Stories: Children, Communities, Futures

Education is one of our strongest tools to end child poverty. Meet Ma Nwe, a former child labourer who is now on the road to success, receiving the education she deserves.

Below we explain Ma Nwe’s experiences as a child labourer and how education has helped her learn the skills to follow her dreams.

 

From child labourer to dressmaker

 

Ma Nwe has a big smile as she admires her new sewing machine. It’s a fine-looking Singer with a shiny gold and black body.

For the 20-year-old dressmaking student (pictured above) the machine represents a new beginning. For the first time in a long time the future looks good. Really good.

A new life, and a new home for her mum and sisters, Ma Nwe imagines. And, one day, a tailor shop for herself.

How different things are now, compared to just a few months ago when she was working seven days a week at a manufacturing factory, checking the quality of drinking flasks, day in, day out.

It had been her job for the past seven years, since she was 13 years old.

 

Leaving school to earn an income

 

At the age of nine, Ma Nwe dropped out of school to help look after her two younger sisters so her parents could go to work. When their father died she was forced to go to work to make up for the family’s loss of income.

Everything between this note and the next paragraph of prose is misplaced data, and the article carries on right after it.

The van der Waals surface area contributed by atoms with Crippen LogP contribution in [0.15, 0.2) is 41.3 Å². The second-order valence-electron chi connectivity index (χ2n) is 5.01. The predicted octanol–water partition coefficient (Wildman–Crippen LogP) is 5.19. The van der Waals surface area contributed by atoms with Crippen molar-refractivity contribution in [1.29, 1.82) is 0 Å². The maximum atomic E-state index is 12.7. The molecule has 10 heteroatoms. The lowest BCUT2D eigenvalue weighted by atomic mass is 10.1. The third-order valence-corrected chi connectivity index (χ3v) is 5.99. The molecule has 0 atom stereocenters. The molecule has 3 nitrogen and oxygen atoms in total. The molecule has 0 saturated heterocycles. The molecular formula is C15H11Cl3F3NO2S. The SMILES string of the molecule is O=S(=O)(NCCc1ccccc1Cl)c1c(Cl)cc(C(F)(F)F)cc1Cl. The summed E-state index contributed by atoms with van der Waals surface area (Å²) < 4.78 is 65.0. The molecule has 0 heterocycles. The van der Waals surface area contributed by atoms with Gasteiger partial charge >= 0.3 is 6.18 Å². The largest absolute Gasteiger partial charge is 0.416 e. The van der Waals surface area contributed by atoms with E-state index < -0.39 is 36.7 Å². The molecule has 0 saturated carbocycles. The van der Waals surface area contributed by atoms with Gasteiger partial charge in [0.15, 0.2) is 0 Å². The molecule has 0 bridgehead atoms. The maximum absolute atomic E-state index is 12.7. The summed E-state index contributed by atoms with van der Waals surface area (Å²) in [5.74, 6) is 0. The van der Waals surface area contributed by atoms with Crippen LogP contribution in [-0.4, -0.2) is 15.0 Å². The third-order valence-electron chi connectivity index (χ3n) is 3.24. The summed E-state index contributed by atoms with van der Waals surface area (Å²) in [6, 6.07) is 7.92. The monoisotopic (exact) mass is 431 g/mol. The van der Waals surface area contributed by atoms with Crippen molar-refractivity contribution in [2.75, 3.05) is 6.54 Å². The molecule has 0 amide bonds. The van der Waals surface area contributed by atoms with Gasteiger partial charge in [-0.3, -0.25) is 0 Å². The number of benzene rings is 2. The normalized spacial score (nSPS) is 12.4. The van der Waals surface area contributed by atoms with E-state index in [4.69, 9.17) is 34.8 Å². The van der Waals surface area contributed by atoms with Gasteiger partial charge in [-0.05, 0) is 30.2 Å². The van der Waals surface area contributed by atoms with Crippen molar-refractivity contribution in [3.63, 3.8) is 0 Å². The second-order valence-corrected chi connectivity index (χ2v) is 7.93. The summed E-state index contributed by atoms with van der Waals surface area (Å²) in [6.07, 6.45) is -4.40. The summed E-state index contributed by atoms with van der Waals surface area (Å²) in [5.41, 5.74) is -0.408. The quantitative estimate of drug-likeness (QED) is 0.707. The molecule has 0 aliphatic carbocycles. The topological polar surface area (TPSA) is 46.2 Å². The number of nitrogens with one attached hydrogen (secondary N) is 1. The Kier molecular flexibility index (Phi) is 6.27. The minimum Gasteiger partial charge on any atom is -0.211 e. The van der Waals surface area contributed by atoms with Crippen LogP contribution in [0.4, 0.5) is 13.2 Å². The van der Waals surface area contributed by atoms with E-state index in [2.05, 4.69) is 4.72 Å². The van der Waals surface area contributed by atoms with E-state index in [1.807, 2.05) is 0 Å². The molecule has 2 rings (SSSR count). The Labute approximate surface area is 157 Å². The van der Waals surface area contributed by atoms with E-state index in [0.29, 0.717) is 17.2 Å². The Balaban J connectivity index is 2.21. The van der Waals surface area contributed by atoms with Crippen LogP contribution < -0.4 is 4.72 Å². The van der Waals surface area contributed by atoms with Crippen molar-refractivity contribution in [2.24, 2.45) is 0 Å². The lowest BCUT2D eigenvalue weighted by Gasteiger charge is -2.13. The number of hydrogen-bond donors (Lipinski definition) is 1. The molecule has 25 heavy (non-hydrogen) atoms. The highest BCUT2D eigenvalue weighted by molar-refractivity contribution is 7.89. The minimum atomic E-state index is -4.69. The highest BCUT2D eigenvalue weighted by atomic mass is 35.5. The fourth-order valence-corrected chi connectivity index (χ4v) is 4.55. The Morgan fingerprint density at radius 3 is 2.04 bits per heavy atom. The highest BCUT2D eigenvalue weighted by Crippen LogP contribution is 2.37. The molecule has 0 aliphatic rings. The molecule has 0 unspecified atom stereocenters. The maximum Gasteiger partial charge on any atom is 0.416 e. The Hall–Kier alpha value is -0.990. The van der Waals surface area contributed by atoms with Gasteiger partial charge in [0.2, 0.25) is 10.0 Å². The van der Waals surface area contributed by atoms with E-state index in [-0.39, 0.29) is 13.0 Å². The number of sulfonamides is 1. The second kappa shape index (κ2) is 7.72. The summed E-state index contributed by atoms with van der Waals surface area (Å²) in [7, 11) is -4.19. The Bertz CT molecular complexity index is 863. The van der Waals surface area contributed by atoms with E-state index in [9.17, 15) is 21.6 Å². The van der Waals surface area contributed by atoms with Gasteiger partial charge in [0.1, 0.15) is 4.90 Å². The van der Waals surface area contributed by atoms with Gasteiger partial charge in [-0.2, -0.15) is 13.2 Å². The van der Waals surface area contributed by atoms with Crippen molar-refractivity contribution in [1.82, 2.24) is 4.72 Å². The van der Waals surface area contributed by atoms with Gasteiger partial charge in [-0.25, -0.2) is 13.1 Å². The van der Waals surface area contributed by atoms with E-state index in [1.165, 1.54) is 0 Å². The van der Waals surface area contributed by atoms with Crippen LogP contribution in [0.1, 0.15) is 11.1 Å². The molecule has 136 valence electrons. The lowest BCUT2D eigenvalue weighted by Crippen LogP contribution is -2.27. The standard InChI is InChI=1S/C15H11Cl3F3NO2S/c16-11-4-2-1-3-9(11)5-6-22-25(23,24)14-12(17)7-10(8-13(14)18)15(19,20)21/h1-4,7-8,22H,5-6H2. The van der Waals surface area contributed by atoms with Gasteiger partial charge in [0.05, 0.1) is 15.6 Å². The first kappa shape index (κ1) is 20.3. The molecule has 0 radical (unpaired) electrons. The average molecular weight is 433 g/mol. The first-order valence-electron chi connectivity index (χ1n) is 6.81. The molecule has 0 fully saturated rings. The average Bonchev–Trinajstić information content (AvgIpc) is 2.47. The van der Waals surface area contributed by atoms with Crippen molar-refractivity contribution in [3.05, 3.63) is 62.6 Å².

She worked 70-hour weeks, earning an equivalent of about US$60, at the manufacturing factory, and only had one day off a month. All her earnings went to her mother to keep the family afloat.

“If I continued working there, I think nothing would have changed in my life because my earnings were just spent on food,” Ma Nwe says.

Francis Mwanu says his former sponsor’s compassion and dedicated support has inspired him to give back to the community in which he grew up.

A few times throughout the year, Francis, who lives and works in Kenya’s capital Nairobi, returns to his home region of Nakuru, about 160 kilometres northwest of Nairobi, bringing clothes and food to children in need.

“Visiting the children – even it’s just for a day – makes them feel good,” Francis says.

“Sometimes we help the communities there raise money to fix things like their water tank.”

When he was three years old Francis was sponsored by Australian Dave Meney through ChildFund’s sponsorship program in Nakuru.

Today, Francis, now 29, works remotely as a virtual assistant with Dave’s West Australian engineering services company, Yenem.

Francis’ job importing goods had come to a sudden halt in 2017 when Dave jumped in and offered him job.

“Seeing and knowing all that Dave and his family have done for me, it has inspired me to visit children’s homes in Nakuru,” Francis says.